Watch: Mike Trout ties MLB record with his 25th home run

Getty Images
Leave a comment

It was only a matter of time before Mike Trout courted another all-time record, and on Saturday, he found himself in elite company with his 25th and 26th home runs of the season. He put the Angels on the board with a 429-foot blast in the first inning, depositing an 0-1 fastball from the Orioles’ Kevin Gausman into the left field bleachers:

In the third inning, with the Angels up 2-1, Trout returned to tack on another insurance run. He targeted Gausman’s slider for his second solo shot of the evening and cleared the center field fence with a 418-footer to bring his total to 26 home runs on the year.

Trout has mashed at a staggering .339/.471/.596 clip since his return from the disabled list last month, and Saturday’s totals helped mark his sixth consecutive season with at least 25 home runs. That’s a record few have matched before their age-26 season; in fact, only Hall of Fame sluggers Eddie Mathews and Frank Robinson have ever pulled it off.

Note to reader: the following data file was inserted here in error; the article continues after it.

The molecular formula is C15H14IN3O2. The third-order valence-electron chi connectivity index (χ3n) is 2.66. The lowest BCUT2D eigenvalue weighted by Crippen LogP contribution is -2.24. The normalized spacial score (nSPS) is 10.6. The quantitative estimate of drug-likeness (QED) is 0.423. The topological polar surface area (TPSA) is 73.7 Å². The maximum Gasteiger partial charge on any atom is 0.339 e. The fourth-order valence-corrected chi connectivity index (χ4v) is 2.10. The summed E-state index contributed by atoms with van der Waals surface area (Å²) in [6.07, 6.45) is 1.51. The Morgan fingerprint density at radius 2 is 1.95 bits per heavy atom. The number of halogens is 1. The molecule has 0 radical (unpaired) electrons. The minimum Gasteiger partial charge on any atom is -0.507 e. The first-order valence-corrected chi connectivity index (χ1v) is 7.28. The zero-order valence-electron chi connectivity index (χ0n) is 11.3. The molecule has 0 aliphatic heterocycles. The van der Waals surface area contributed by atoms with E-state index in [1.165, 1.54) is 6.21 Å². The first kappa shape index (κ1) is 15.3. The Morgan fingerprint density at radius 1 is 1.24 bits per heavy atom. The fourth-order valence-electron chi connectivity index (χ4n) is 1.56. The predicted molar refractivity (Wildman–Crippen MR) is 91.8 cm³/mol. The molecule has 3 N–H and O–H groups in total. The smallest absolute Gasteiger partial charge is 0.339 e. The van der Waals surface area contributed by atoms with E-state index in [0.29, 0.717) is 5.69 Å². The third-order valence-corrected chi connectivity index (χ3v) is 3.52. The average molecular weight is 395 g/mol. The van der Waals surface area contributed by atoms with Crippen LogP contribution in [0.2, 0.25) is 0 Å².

Assuming he continues to rake in hits and plate appearances over the last six weeks of the regular season — and there’s nothing to indicate that he won’t — Trout is in line to join elite company of a different kind. The 26-year-old entered Saturday’s game with a 206 OPS+ (park-adjusted on-base plus slugging). According to MLB.com’s Matt Kelly, that means Trout’s hitting at a better clip than the average Major League player by a full 106 percent. Should he finish the year with a 200 OPS+ and 502 plate appearances or better, he’ll be the first player to do so since Barry Bonds obliterated the competition with his 263 OPS+ in 2004.